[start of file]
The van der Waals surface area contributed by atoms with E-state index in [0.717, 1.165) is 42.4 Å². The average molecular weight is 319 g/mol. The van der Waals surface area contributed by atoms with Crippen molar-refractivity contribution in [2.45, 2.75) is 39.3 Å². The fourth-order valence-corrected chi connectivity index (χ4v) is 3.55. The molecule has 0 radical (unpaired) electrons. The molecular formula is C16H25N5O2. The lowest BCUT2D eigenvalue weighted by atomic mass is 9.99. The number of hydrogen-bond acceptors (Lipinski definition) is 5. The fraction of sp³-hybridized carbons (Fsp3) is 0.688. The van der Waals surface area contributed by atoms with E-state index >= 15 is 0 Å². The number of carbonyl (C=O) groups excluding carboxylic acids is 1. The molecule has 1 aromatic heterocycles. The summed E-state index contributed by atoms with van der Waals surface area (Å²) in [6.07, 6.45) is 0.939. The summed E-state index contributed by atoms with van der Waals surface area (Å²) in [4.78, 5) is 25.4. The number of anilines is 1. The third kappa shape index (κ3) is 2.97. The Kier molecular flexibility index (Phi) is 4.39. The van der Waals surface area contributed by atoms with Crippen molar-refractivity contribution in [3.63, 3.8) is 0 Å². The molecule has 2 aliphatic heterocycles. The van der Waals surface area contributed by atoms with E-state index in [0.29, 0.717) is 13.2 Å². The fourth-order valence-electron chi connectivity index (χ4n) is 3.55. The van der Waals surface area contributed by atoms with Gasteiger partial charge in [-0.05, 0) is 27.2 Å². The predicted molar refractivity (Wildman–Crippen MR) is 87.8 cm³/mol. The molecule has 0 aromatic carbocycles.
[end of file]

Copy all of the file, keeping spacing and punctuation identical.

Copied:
The van der Waals surface area contributed by atoms with E-state index in [0.717, 1.165) is 42.4 Å². The average molecular weight is 319 g/mol. The van der Waals surface area contributed by atoms with Crippen molar-refractivity contribution in [2.45, 2.75) is 39.3 Å². The fourth-order valence-corrected chi connectivity index (χ4v) is 3.55. The molecule has 0 radical (unpaired) electrons. The molecular formula is C16H25N5O2. The lowest BCUT2D eigenvalue weighted by atomic mass is 9.99. The number of hydrogen-bond acceptors (Lipinski definition) is 5. The fraction of sp³-hybridized carbons (Fsp3) is 0.688. The van der Waals surface area contributed by atoms with E-state index >= 15 is 0 Å². The number of carbonyl (C=O) groups excluding carboxylic acids is 1. The molecule has 1 aromatic heterocycles. The summed E-state index contributed by atoms with van der Waals surface area (Å²) in [6.07, 6.45) is 0.939. The summed E-state index contributed by atoms with van der Waals surface area (Å²) in [4.78, 5) is 25.4. The number of anilines is 1. The third kappa shape index (κ3) is 2.97. The Kier molecular flexibility index (Phi) is 4.39. The van der Waals surface area contributed by atoms with Crippen molar-refractivity contribution in [3.63, 3.8) is 0 Å². The molecule has 2 aliphatic heterocycles. The van der Waals surface area contributed by atoms with E-state index in [0.29, 0.717) is 13.2 Å². The fourth-order valence-electron chi connectivity index (χ4n) is 3.55. The van der Waals surface area contributed by atoms with Gasteiger partial charge in [-0.05, 0) is 27.2 Å². The predicted molar refractivity (Wildman–Crippen MR) is 87.8 cm³/mol. The molecule has 0 aromatic carbocycles.